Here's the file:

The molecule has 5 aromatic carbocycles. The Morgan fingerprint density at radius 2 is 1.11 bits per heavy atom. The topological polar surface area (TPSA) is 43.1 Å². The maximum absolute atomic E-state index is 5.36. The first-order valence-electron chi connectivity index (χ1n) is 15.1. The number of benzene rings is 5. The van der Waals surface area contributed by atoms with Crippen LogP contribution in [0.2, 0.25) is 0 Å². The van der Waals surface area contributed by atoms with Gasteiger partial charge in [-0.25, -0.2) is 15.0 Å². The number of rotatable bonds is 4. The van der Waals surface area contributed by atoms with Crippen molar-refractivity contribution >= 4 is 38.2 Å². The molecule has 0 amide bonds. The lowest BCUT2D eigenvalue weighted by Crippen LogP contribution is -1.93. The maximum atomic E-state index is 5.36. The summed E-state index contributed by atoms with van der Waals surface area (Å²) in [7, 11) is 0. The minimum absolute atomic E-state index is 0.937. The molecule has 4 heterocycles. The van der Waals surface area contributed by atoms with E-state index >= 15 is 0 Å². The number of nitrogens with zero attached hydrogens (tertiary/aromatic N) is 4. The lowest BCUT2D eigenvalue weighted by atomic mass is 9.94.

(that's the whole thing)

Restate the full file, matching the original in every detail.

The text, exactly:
The molecule has 5 aromatic carbocycles. The Morgan fingerprint density at radius 2 is 1.11 bits per heavy atom. The topological polar surface area (TPSA) is 43.1 Å². The maximum absolute atomic E-state index is 5.36. The first-order valence-electron chi connectivity index (χ1n) is 15.1. The number of benzene rings is 5. The van der Waals surface area contributed by atoms with Crippen LogP contribution in [0.2, 0.25) is 0 Å². The van der Waals surface area contributed by atoms with Gasteiger partial charge in [-0.25, -0.2) is 15.0 Å². The number of rotatable bonds is 4. The van der Waals surface area contributed by atoms with Crippen molar-refractivity contribution >= 4 is 38.2 Å². The molecule has 0 amide bonds. The lowest BCUT2D eigenvalue weighted by Crippen LogP contribution is -1.93. The maximum atomic E-state index is 5.36. The summed E-state index contributed by atoms with van der Waals surface area (Å²) in [7, 11) is 0. The minimum absolute atomic E-state index is 0.937. The molecule has 4 heterocycles. The van der Waals surface area contributed by atoms with E-state index >= 15 is 0 Å². The number of nitrogens with zero attached hydrogens (tertiary/aromatic N) is 4. The lowest BCUT2D eigenvalue weighted by atomic mass is 9.94.